Dear Mumma Zo and Aunt Kell, How Do I Stop Procrastinating?

Dear Mumma Zo and Aunt Kell, How Do I Stop Procrastinating?

Procrastination is spending time doing what you’d rather be doing. To make your procrastination more efficient, ensure you properly plan your procrastination (this is called procrasti-planning). 

Procrastination is inevitable so why not make it healthy? E.g. Procrasta-run, or if you want to take it nek level, do a procrasta-marathon, or to take it even further still, procrasta-marathon on another island e.g. Stewart Island. 

We love food and so do you. Why not procrasta-bake for your flatmates? Wow. You’d get kudos and karma for that one. Or procrasta-eat all that yum yum. If you have no food and you’re hungry, go procrasta-supermarket. If you have exhausted all supermarket options, there are lots of other food stores in Dunedin, including BinnInn (you can spend hours and hours in there. HOURS).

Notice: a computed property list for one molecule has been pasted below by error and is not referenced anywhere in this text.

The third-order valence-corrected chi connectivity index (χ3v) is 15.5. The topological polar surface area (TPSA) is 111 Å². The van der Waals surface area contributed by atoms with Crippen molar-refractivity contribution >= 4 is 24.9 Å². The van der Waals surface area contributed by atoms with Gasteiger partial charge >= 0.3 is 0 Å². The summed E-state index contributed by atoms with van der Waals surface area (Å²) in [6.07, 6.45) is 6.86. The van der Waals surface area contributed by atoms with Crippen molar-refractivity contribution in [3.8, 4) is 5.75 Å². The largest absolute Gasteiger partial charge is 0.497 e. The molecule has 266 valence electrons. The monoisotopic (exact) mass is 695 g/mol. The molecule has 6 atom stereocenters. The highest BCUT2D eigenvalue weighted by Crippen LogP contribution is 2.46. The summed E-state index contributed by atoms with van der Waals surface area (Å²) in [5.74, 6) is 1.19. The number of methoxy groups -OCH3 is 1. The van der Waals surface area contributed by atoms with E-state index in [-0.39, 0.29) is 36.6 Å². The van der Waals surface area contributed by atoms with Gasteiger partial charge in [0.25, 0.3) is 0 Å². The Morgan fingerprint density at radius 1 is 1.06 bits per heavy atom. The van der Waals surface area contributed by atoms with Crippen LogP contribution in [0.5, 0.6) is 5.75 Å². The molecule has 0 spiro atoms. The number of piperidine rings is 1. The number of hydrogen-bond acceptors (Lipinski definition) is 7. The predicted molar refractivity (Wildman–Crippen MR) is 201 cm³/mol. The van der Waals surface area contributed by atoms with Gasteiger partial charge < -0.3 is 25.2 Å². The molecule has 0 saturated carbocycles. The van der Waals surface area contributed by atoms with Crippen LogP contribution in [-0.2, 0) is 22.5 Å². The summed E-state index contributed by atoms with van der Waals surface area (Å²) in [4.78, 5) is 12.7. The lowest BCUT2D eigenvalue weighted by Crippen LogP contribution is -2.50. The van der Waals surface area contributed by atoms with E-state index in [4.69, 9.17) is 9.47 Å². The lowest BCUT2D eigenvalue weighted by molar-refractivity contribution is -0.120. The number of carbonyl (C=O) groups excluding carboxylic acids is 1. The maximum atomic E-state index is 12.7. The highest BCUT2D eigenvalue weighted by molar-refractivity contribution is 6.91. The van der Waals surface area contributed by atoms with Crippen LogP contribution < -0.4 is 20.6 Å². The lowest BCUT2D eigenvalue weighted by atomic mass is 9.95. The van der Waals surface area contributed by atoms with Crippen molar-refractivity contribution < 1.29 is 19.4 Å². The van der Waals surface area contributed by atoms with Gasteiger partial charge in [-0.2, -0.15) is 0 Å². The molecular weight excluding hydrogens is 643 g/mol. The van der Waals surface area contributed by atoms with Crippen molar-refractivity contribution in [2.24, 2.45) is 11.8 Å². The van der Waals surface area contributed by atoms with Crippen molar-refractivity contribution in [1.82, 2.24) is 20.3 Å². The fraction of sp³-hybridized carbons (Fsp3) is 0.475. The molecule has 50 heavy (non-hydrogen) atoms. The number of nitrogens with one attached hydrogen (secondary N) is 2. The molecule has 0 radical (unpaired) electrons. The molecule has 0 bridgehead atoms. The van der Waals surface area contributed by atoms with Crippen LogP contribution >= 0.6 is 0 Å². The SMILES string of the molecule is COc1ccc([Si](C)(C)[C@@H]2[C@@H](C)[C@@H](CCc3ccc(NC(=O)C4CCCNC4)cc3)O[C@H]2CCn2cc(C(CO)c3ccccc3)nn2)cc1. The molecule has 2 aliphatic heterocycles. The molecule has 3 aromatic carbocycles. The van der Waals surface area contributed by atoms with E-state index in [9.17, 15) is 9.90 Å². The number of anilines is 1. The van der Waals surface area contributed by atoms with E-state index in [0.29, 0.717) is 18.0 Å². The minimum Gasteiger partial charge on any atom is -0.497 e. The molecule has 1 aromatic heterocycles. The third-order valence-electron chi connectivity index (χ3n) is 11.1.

Here is a NoGo list (places to stay away from when you actually need to get shit done, and procrastination is looming):

  • Netflix
  • The Critic office
  • Friends
  • Alcohol 

Stopping procrastination is a whole other kettle of fish. It is literally the anti-version of procrastination. If procrastination were matter, anti-procrastination would delete it (in vague science-fiction terms). 

One of the best ways of stopping addiction is to never start in the first place. Instead of procrastination, give yourself 20 min slots of time for work and 5 min slots for rest. Try to set yourself realistic work goals each day, and factor in socialising and fun stuff too, because that is also really important to your bodily well-being and stuff. 

Another way to not procrastinate is to include running and or baking or something you enjoy into your daily routine. Then its part of your routine and an established event so it’s not like you weren’t meant to be doing it, right?

Either way, getting through each day is a success and it should be fun.

Lots of hugs,


Mumma Zo and Aunt Kell

This article first appeared in Issue 24, 2018.
Posted 6:31pm Thursday 20th September 2018 by Zoe Taptiklis-Haymes and Kelly Davenport.